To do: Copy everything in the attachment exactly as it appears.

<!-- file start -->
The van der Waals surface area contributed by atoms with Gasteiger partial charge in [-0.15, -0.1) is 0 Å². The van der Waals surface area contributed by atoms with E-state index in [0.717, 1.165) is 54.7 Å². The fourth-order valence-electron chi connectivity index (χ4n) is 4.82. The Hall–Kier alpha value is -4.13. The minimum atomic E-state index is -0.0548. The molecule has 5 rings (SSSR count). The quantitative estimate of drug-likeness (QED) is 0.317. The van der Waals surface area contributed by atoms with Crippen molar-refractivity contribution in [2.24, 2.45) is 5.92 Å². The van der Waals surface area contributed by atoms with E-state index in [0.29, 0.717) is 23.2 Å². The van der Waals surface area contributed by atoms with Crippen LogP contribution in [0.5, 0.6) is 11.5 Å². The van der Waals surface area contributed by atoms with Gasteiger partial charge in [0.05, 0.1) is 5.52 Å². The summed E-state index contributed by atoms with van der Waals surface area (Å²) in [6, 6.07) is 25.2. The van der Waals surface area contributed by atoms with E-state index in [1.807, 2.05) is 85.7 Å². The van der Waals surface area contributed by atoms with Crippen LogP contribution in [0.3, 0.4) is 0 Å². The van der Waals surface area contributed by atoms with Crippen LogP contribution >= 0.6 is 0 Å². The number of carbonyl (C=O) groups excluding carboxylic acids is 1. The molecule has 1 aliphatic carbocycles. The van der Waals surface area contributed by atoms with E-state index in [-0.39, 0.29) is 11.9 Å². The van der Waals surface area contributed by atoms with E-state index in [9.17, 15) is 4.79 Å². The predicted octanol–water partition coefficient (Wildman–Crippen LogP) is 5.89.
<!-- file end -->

The van der Waals surface area contributed by atoms with Gasteiger partial charge in [-0.15, -0.1) is 0 Å². The van der Waals surface area contributed by atoms with E-state index in [0.717, 1.165) is 54.7 Å². The fourth-order valence-electron chi connectivity index (χ4n) is 4.82. The Hall–Kier alpha value is -4.13. The minimum atomic E-state index is -0.0548. The molecule has 5 rings (SSSR count). The quantitative estimate of drug-likeness (QED) is 0.317. The van der Waals surface area contributed by atoms with Crippen molar-refractivity contribution in [2.24, 2.45) is 5.92 Å². The van der Waals surface area contributed by atoms with E-state index in [0.29, 0.717) is 23.2 Å². The van der Waals surface area contributed by atoms with Crippen LogP contribution in [0.5, 0.6) is 11.5 Å². The van der Waals surface area contributed by atoms with Gasteiger partial charge in [0.05, 0.1) is 5.52 Å². The summed E-state index contributed by atoms with van der Waals surface area (Å²) in [6, 6.07) is 25.2. The van der Waals surface area contributed by atoms with E-state index in [1.807, 2.05) is 85.7 Å². The van der Waals surface area contributed by atoms with Crippen LogP contribution in [0.3, 0.4) is 0 Å². The van der Waals surface area contributed by atoms with Crippen LogP contribution >= 0.6 is 0 Å². The number of carbonyl (C=O) groups excluding carboxylic acids is 1. The molecule has 1 aliphatic carbocycles. The van der Waals surface area contributed by atoms with E-state index in [-0.39, 0.29) is 11.9 Å². The van der Waals surface area contributed by atoms with E-state index in [9.17, 15) is 4.79 Å². The predicted octanol–water partition coefficient (Wildman–Crippen LogP) is 5.89.